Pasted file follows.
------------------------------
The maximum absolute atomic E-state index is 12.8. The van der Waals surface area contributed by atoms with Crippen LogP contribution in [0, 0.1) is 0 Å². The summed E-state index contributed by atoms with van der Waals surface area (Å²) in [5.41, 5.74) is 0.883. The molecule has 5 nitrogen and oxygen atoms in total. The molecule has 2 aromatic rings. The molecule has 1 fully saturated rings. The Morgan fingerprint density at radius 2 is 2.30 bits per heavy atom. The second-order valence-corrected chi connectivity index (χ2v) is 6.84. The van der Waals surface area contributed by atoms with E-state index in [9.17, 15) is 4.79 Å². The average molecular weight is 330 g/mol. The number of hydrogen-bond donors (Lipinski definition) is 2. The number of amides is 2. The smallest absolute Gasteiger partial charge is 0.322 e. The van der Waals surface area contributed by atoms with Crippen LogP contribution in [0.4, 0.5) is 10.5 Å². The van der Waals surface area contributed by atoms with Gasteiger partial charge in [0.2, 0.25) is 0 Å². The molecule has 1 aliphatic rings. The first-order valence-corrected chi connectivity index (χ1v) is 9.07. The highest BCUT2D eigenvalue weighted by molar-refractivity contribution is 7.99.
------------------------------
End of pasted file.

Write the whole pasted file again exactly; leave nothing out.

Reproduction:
The maximum absolute atomic E-state index is 12.8. The van der Waals surface area contributed by atoms with Crippen LogP contribution in [0, 0.1) is 0 Å². The summed E-state index contributed by atoms with van der Waals surface area (Å²) in [5.41, 5.74) is 0.883. The molecule has 5 nitrogen and oxygen atoms in total. The molecule has 2 aromatic rings. The molecule has 1 fully saturated rings. The Morgan fingerprint density at radius 2 is 2.30 bits per heavy atom. The second-order valence-corrected chi connectivity index (χ2v) is 6.84. The van der Waals surface area contributed by atoms with E-state index in [9.17, 15) is 4.79 Å². The average molecular weight is 330 g/mol. The number of hydrogen-bond donors (Lipinski definition) is 2. The number of amides is 2. The smallest absolute Gasteiger partial charge is 0.322 e. The van der Waals surface area contributed by atoms with Crippen LogP contribution in [0.4, 0.5) is 10.5 Å². The van der Waals surface area contributed by atoms with Gasteiger partial charge in [0.2, 0.25) is 0 Å². The molecule has 1 aliphatic rings. The first-order valence-corrected chi connectivity index (χ1v) is 9.07. The highest BCUT2D eigenvalue weighted by molar-refractivity contribution is 7.99.